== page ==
An Indigenous Malaysian Language Describes Smells As Precisely As English Describes Colors
Researchers had assumed all humans were just bad at describing odors, but it turns out that's a cultural problem, not a biological one.
You often get a good idea of what things will taste like from a restaurant menu’s descriptions. But try doing the same with descriptions of perfumes in catalogs, and you’ll have a bit more trouble. What exactly is “steamy amber” supposed to smell like?
Things don’t have to be this way, however. Although years of studies in Western societies have found that people are really bad at describing smells, a new study of a language found in Malaysia suggests the deficiency is cultural, not biological. Speakers of Jahai and other related languages have precise words for different smells. They’re equivalent to the range of words—red, blue, pink—that English has for colors, according to a study done by two linguists from the Netherlands.
plʔεŋ is the “bloody smell that attracts tigers.”
In a series of experiments, the Dutch linguists found that Jahai speakers are able to consistently describe smells in a way that ordinary English-speakers—not smell experts, such as perfume industry people—can’t. Presumably, this means that when they’re talking to each other about smells, Jahai speakers can get an immediate, accurate idea of what their friends are describing, which is pretty cool.
Also interesting to think about: The linguists, Asifa Majid of Radboud University and Niclas Burenhult of Lund Universty in Sweden, discussed in their paper how Western researchers had assumed there was something universally ineffable about odors… when really they just hadn’t looked past the languages in their own neighborhoods.
Check out some of the words Jahai speakers have for smells. Note that these are abstract words made just for describing these odors. That contrasts with English smell descriptions, which often compare smells with things, using phrases such as “smells like bananas” or “smells like a wet dog.”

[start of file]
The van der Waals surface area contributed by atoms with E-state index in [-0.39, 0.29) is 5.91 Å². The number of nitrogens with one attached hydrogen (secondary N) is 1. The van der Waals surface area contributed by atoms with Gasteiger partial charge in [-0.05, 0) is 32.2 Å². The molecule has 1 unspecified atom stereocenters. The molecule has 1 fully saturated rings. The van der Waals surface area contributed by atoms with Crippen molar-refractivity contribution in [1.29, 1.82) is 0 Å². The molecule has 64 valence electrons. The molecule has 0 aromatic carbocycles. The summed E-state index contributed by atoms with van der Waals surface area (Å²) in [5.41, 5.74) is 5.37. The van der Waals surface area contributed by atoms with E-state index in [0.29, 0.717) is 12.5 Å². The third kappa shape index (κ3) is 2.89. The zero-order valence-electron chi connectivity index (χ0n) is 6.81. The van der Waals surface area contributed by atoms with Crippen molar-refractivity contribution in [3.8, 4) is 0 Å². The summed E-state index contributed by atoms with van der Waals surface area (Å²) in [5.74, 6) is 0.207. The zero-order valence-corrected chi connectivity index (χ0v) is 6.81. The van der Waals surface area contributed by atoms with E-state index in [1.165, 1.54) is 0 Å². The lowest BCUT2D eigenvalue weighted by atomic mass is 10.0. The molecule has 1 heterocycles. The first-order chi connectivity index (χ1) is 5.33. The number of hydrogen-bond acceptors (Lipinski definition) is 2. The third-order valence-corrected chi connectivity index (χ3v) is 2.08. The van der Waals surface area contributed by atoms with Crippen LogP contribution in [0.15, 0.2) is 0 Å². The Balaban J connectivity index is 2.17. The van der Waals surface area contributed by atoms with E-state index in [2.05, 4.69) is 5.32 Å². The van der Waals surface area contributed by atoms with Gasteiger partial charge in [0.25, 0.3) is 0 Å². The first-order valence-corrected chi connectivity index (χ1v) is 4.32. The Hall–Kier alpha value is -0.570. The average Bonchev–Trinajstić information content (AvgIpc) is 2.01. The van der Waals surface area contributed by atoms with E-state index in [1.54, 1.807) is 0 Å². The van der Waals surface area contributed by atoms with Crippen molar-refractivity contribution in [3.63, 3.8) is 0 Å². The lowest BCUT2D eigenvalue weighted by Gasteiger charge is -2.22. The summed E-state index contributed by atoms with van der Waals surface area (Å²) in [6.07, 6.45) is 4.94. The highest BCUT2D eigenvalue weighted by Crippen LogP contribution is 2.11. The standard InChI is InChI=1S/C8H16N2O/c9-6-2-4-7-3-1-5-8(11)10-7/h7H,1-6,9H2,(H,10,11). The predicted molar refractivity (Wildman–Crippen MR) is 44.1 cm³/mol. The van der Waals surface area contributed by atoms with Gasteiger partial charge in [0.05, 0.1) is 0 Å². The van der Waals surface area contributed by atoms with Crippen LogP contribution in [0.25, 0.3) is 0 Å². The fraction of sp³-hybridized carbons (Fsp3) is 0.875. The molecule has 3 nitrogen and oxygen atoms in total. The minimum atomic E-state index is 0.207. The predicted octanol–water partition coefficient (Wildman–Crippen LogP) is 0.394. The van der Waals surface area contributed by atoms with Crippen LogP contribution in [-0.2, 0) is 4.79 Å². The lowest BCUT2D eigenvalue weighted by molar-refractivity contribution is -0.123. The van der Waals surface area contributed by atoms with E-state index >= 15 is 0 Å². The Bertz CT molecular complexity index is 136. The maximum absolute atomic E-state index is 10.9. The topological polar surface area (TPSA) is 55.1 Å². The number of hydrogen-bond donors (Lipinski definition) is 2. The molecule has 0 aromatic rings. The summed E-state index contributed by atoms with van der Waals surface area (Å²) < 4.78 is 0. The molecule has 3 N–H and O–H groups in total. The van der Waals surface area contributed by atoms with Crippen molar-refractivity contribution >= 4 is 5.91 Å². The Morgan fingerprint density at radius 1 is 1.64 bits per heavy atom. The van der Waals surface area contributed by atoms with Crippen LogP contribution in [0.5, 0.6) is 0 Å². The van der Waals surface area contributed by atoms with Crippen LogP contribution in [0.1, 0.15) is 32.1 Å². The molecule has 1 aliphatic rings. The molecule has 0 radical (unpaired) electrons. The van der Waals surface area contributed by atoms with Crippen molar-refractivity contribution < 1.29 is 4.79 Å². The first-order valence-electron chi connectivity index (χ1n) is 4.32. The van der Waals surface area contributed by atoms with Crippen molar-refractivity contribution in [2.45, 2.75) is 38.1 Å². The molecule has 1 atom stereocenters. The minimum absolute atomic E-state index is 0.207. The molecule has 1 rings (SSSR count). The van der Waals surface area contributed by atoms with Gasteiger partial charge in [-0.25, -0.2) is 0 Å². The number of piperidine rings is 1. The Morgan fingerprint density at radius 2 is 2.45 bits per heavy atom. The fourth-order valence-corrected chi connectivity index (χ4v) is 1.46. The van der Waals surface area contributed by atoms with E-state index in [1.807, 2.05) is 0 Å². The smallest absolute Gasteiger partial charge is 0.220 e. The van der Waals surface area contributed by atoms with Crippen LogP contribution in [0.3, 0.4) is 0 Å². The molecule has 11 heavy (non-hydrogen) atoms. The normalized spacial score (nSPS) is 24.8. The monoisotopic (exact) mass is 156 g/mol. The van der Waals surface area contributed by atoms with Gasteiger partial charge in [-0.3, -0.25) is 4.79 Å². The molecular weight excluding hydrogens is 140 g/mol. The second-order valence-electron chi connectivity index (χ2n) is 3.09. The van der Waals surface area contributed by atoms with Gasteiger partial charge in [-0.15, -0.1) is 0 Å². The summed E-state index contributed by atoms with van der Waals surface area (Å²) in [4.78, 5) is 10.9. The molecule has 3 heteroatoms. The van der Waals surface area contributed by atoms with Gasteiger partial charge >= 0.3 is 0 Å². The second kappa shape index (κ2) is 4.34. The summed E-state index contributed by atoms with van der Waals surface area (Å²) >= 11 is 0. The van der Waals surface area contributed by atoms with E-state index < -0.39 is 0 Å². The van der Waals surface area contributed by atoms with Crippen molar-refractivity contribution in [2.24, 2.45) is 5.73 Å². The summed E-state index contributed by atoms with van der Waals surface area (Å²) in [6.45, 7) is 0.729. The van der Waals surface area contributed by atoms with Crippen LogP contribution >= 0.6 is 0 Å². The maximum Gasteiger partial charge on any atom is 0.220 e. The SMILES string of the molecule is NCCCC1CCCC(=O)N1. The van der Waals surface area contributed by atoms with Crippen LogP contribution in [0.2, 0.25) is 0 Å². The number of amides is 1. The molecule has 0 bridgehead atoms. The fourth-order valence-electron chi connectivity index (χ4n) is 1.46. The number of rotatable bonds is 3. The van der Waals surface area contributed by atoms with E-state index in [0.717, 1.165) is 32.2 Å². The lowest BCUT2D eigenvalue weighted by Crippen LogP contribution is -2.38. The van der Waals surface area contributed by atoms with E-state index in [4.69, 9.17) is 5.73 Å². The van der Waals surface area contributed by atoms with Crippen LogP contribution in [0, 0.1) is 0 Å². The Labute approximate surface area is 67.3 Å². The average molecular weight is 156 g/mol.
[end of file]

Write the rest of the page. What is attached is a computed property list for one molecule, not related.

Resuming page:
In their experiments, Majid and Burenhult asked both native Jahai speakers and native English speakers to name smells on scratch-‘n’-sniff cards and colors on chips. They compared each person’s descriptions of the smells and colors with his compatriots’.
They found that Jahai speakers were equally likely to use the same words as other Jahai speakers to describe both colors and odors. English speakers, on the other hand, usually used the same words for colors, but used wildly different words from each other for smells. How about this English speaker’s description of the smell of cinnamon? “I don’t know how to say that, I have tasted that gum like Big Red or something tastes like, what do I want to say? I can’t get the word. Jesus it’s like that gum smell like something like Big Red. Can I say that? Ok. Big Red. Big Red gum.”
English speakers also spent more words on describing smells, suggesting they were having a hard time putting things into words.
Descriptions of smells are vital to Jahai life, Majid and Burenhult report. For example, in villages in which residents forage primarily, it’s important not to bring home animals that have the smell that attracts tigers. The 10 Jahai men Majid and Burenhult recruited for their study were all foragers, although they also saw modern stuff all the time.
The study appeared in the journal Cognition.
*I changed the headline of this post January 16. The Jahai are indigenous people who live in Malaysia and their language is not a “Malaysian language.” The Malaysian language is Malay; Malaysians also commonly use English and a number of Chinese and Indian dialects. My thanks to reader Ean Hin Ooi for pointing this out.